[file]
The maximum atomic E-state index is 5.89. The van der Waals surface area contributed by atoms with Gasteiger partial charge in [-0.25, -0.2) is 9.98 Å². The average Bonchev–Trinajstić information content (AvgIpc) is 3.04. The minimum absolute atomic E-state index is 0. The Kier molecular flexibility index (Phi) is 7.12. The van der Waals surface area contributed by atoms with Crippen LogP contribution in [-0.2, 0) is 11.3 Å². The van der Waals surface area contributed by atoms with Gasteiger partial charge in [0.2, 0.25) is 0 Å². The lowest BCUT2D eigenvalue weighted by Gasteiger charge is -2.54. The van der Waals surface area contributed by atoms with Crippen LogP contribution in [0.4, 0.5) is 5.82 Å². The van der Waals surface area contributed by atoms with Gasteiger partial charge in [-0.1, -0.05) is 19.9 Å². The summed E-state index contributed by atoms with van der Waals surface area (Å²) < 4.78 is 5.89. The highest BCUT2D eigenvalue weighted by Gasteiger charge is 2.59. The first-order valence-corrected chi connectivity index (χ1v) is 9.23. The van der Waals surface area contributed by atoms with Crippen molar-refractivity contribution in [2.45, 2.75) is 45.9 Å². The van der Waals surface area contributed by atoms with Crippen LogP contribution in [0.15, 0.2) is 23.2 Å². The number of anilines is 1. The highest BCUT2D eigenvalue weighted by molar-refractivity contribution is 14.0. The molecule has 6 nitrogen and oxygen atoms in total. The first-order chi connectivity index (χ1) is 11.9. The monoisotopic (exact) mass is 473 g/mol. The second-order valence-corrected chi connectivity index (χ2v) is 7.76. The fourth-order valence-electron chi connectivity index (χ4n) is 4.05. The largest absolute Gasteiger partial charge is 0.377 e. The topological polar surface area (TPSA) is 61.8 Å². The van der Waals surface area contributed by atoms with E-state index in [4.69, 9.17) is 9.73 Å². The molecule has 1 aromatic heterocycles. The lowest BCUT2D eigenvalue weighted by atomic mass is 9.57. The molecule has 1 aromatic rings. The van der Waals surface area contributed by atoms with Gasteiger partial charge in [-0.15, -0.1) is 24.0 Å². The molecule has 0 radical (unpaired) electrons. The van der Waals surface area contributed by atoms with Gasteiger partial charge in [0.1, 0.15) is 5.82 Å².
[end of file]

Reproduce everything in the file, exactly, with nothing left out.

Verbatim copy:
The maximum atomic E-state index is 5.89. The van der Waals surface area contributed by atoms with Gasteiger partial charge in [-0.25, -0.2) is 9.98 Å². The average Bonchev–Trinajstić information content (AvgIpc) is 3.04. The minimum absolute atomic E-state index is 0. The Kier molecular flexibility index (Phi) is 7.12. The van der Waals surface area contributed by atoms with Crippen LogP contribution in [-0.2, 0) is 11.3 Å². The van der Waals surface area contributed by atoms with Gasteiger partial charge in [0.2, 0.25) is 0 Å². The lowest BCUT2D eigenvalue weighted by Gasteiger charge is -2.54. The van der Waals surface area contributed by atoms with Crippen LogP contribution in [0.4, 0.5) is 5.82 Å². The van der Waals surface area contributed by atoms with Gasteiger partial charge in [-0.1, -0.05) is 19.9 Å². The summed E-state index contributed by atoms with van der Waals surface area (Å²) < 4.78 is 5.89. The highest BCUT2D eigenvalue weighted by Gasteiger charge is 2.59. The first-order valence-corrected chi connectivity index (χ1v) is 9.23. The van der Waals surface area contributed by atoms with Crippen molar-refractivity contribution in [2.45, 2.75) is 45.9 Å². The van der Waals surface area contributed by atoms with Crippen LogP contribution in [0.15, 0.2) is 23.2 Å². The number of anilines is 1. The highest BCUT2D eigenvalue weighted by molar-refractivity contribution is 14.0. The molecule has 6 nitrogen and oxygen atoms in total. The first-order chi connectivity index (χ1) is 11.9. The monoisotopic (exact) mass is 473 g/mol. The second-order valence-corrected chi connectivity index (χ2v) is 7.76. The fourth-order valence-electron chi connectivity index (χ4n) is 4.05. The largest absolute Gasteiger partial charge is 0.377 e. The topological polar surface area (TPSA) is 61.8 Å². The van der Waals surface area contributed by atoms with E-state index in [4.69, 9.17) is 9.73 Å². The molecule has 1 aromatic heterocycles. The lowest BCUT2D eigenvalue weighted by atomic mass is 9.57. The molecule has 1 aromatic rings. The van der Waals surface area contributed by atoms with Gasteiger partial charge in [-0.15, -0.1) is 24.0 Å². The molecule has 0 radical (unpaired) electrons. The van der Waals surface area contributed by atoms with Gasteiger partial charge in [0.1, 0.15) is 5.82 Å².